Some fifty years ago, the great professor and teacher Leo Strauss of the University of Chicago said that a, “Liberal [arts] education . . . is a training in the highest form of modesty, not to say of humility.” It is with humility, that I say on behalf of my colleagues, that we have no problem with periodic reviews of programs. Such review is, for a number of reasons, a healthy exercise.
It is with that same humility that I say, on behalf of my colleagues, that many of the programs on the list of programs to be placed in moratorium ought to be there.
However, many of the programs that are on the Chancellor’s Office’s current list, and many of those that are on the list for further review should not be there.
I ask here, on behalf of my colleagues, for some humility. In one fell swoop, the Chancellor’s Office, regardless of good intention, proposes to eliminate, cripple, and threaten scores of programs that are central to a liberal education.
In fact, the Chancellor’s Office asks you to begin to change the very nature of higher education itself. When core programs in the arts, humanities, sciences, and social sciences are neutered, you simply change the nature of higher education.
It was this type of education that was the envy of the world. It was this type of education that benefitted me, my colleagues, the leaders in the Chancellor’s Office and you, the members of this board.
Our mission is to provide quality education at an affordable price. Too often attention is paid to the latter, and not enough attention is paid to the former.
Our students, who come disproportionately from working-class backgrounds, deserve the same quality of education that my colleagues received, that the leadership in the Office of the Chancellor received, that the University Presidents here today received, that you, the members of the Board, received.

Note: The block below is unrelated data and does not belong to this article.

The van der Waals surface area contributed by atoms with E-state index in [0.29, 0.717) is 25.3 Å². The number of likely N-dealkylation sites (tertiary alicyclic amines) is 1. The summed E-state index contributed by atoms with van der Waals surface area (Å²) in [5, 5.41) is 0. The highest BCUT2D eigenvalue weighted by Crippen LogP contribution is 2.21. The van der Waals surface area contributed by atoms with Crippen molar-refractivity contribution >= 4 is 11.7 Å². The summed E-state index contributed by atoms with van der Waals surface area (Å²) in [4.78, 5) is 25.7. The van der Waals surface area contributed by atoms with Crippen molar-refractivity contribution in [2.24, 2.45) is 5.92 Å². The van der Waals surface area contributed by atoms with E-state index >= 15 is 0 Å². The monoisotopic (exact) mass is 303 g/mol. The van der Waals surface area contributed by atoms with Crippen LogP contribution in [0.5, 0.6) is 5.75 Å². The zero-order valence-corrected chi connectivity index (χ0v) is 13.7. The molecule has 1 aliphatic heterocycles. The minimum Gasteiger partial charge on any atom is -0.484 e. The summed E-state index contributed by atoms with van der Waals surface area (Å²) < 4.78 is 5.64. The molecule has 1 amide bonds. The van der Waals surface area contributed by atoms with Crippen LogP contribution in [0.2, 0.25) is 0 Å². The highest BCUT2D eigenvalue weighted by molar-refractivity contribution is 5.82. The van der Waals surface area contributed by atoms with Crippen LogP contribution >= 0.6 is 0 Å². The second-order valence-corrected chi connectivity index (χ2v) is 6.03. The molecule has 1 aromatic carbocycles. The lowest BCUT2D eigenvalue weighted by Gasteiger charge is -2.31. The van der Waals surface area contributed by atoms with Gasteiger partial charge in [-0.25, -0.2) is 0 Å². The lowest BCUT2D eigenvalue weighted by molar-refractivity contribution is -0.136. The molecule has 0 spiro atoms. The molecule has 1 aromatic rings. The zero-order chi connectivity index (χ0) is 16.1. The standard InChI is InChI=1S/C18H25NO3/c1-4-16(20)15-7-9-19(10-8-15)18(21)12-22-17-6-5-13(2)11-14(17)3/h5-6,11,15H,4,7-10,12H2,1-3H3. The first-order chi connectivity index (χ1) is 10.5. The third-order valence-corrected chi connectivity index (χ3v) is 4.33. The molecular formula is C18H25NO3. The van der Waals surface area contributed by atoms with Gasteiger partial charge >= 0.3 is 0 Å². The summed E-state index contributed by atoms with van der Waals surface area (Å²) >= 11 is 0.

It is simply condescending to the citizens of this commonwealth, our students, and their parents to offer them false promises. It is simply improper to suggest that core programs can be eliminated and quality can be preserved.
We are told that there will still be classes. But this simply masks the unintended consequences. Our students will be deprived of the best faculty who will not come to our Universities because they do not want to teach only introductory courses. Our students will be denied the serendipity of taking one class and falling in love with an entire subject. Our students will be deprived of the type of liberal education that the leading CEO’s in this country say that they look for in their employees.
We ask you to pause. We ask you to contemplate. We ask you to consider how much thought is going into eliminating so many programs in such a short period of time. We ask you to follow your own directive about how programs should be placed in moratorium. The Chancellor’s Office has not. We ask you if it is really necessary to do this today without further consideration of these issues. The same attention should be given to placing programs into moratorium or eliminating them that is given to creating new programs. We ask you to investigate whether all campuses have really had the opportunity to truly discuss the value of these programs. They have not. We ask you to consider the fact that our Universities advertise about the number of programs they have and that our students choose to attend because of the variety of programs.
In short, on behalf of my colleagues and, yes, our students, I ask that you show humility before taking a large step toward fundamentally altering the American notion of a liberal education.
Our students deserve it, our Commonwealth deserves it, and our nation deserves it.